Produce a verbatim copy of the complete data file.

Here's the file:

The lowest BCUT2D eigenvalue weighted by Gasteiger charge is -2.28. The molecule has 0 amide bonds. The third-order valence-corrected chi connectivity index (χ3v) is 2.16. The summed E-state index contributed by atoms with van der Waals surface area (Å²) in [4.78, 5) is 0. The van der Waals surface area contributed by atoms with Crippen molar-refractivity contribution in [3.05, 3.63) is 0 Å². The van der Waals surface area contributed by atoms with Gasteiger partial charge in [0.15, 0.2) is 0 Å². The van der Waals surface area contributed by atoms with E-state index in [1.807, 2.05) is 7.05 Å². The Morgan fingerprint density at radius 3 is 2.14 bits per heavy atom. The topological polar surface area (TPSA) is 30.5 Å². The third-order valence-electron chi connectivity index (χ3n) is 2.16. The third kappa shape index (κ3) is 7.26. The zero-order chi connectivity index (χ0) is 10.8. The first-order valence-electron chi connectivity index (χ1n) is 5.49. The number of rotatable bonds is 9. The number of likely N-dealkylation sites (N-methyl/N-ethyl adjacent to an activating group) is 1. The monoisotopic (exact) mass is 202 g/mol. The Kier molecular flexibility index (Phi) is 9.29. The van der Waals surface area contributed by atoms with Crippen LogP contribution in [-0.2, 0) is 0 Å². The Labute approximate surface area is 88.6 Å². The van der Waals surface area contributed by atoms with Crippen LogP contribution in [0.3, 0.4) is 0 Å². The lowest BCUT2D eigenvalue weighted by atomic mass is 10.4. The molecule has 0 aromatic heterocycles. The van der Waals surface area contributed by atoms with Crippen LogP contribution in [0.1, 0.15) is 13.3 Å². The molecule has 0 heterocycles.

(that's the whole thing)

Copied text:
The lowest BCUT2D eigenvalue weighted by Gasteiger charge is -2.28. The molecule has 0 amide bonds. The third-order valence-corrected chi connectivity index (χ3v) is 2.16. The summed E-state index contributed by atoms with van der Waals surface area (Å²) in [4.78, 5) is 0. The van der Waals surface area contributed by atoms with Crippen molar-refractivity contribution in [3.05, 3.63) is 0 Å². The van der Waals surface area contributed by atoms with Gasteiger partial charge in [0.15, 0.2) is 0 Å². The van der Waals surface area contributed by atoms with E-state index in [1.807, 2.05) is 7.05 Å². The Morgan fingerprint density at radius 3 is 2.14 bits per heavy atom. The topological polar surface area (TPSA) is 30.5 Å². The third-order valence-electron chi connectivity index (χ3n) is 2.16. The third kappa shape index (κ3) is 7.26. The zero-order chi connectivity index (χ0) is 10.8. The first-order valence-electron chi connectivity index (χ1n) is 5.49. The number of rotatable bonds is 9. The number of likely N-dealkylation sites (N-methyl/N-ethyl adjacent to an activating group) is 1. The monoisotopic (exact) mass is 202 g/mol. The Kier molecular flexibility index (Phi) is 9.29. The van der Waals surface area contributed by atoms with Crippen LogP contribution in [-0.2, 0) is 0 Å². The Labute approximate surface area is 88.6 Å². The van der Waals surface area contributed by atoms with Crippen LogP contribution in [0.3, 0.4) is 0 Å². The lowest BCUT2D eigenvalue weighted by atomic mass is 10.4. The molecule has 0 aromatic heterocycles. The van der Waals surface area contributed by atoms with Crippen LogP contribution in [0.1, 0.15) is 13.3 Å². The molecule has 0 heterocycles.